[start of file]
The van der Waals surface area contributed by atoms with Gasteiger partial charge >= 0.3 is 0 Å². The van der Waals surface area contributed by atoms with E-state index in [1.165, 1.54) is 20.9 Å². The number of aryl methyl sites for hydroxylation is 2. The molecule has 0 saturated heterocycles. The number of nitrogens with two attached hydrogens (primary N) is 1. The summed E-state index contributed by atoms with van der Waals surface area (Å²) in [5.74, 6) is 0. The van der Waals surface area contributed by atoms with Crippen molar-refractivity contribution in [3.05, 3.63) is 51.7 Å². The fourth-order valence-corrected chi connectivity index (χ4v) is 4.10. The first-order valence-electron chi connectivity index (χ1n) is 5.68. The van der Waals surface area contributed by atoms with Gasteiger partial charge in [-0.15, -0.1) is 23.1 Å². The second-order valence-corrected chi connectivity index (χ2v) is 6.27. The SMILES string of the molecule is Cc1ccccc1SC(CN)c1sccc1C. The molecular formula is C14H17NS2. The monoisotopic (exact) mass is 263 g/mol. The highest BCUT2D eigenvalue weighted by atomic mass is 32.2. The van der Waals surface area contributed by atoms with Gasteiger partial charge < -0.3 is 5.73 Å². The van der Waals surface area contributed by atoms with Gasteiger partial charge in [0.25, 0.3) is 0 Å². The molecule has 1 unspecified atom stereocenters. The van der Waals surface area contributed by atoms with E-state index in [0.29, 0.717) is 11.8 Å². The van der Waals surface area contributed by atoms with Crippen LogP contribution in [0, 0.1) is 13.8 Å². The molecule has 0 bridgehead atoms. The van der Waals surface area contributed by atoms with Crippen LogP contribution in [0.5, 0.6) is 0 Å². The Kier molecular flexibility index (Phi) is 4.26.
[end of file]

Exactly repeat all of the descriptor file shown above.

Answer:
The van der Waals surface area contributed by atoms with Gasteiger partial charge >= 0.3 is 0 Å². The van der Waals surface area contributed by atoms with E-state index in [1.165, 1.54) is 20.9 Å². The number of aryl methyl sites for hydroxylation is 2. The molecule has 0 saturated heterocycles. The number of nitrogens with two attached hydrogens (primary N) is 1. The summed E-state index contributed by atoms with van der Waals surface area (Å²) in [5.74, 6) is 0. The van der Waals surface area contributed by atoms with Crippen molar-refractivity contribution in [3.05, 3.63) is 51.7 Å². The fourth-order valence-corrected chi connectivity index (χ4v) is 4.10. The first-order valence-electron chi connectivity index (χ1n) is 5.68. The van der Waals surface area contributed by atoms with Gasteiger partial charge in [-0.15, -0.1) is 23.1 Å². The second-order valence-corrected chi connectivity index (χ2v) is 6.27. The SMILES string of the molecule is Cc1ccccc1SC(CN)c1sccc1C. The molecular formula is C14H17NS2. The monoisotopic (exact) mass is 263 g/mol. The highest BCUT2D eigenvalue weighted by atomic mass is 32.2. The van der Waals surface area contributed by atoms with Gasteiger partial charge < -0.3 is 5.73 Å². The van der Waals surface area contributed by atoms with Gasteiger partial charge in [0.25, 0.3) is 0 Å². The molecule has 1 unspecified atom stereocenters. The van der Waals surface area contributed by atoms with E-state index in [0.29, 0.717) is 11.8 Å². The van der Waals surface area contributed by atoms with Crippen LogP contribution in [0, 0.1) is 13.8 Å². The molecule has 0 bridgehead atoms. The van der Waals surface area contributed by atoms with Crippen LogP contribution in [0.5, 0.6) is 0 Å². The Kier molecular flexibility index (Phi) is 4.26.